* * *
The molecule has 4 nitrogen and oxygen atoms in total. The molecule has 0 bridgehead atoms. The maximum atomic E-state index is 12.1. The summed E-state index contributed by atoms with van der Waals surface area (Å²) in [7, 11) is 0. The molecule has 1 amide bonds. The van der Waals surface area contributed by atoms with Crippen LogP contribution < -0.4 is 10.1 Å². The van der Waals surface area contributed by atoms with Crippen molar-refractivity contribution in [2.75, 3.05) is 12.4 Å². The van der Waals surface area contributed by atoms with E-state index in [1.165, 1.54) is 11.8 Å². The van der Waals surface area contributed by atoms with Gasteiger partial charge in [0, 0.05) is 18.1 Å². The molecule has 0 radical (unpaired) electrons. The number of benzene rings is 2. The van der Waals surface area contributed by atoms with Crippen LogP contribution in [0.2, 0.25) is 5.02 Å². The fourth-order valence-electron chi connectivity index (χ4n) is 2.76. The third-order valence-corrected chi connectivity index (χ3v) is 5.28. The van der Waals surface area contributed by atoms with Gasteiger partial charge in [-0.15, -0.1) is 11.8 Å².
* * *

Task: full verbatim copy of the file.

The molecule has 4 nitrogen and oxygen atoms in total. The molecule has 0 bridgehead atoms. The maximum atomic E-state index is 12.1. The summed E-state index contributed by atoms with van der Waals surface area (Å²) in [7, 11) is 0. The molecule has 1 amide bonds. The van der Waals surface area contributed by atoms with Crippen LogP contribution < -0.4 is 10.1 Å². The van der Waals surface area contributed by atoms with Crippen molar-refractivity contribution in [2.75, 3.05) is 12.4 Å². The van der Waals surface area contributed by atoms with E-state index in [1.165, 1.54) is 11.8 Å². The van der Waals surface area contributed by atoms with Gasteiger partial charge in [0, 0.05) is 18.1 Å². The molecule has 0 radical (unpaired) electrons. The number of benzene rings is 2. The van der Waals surface area contributed by atoms with Crippen LogP contribution in [0.2, 0.25) is 5.02 Å². The fourth-order valence-electron chi connectivity index (χ4n) is 2.76. The third-order valence-corrected chi connectivity index (χ3v) is 5.28. The van der Waals surface area contributed by atoms with Gasteiger partial charge in [-0.15, -0.1) is 11.8 Å².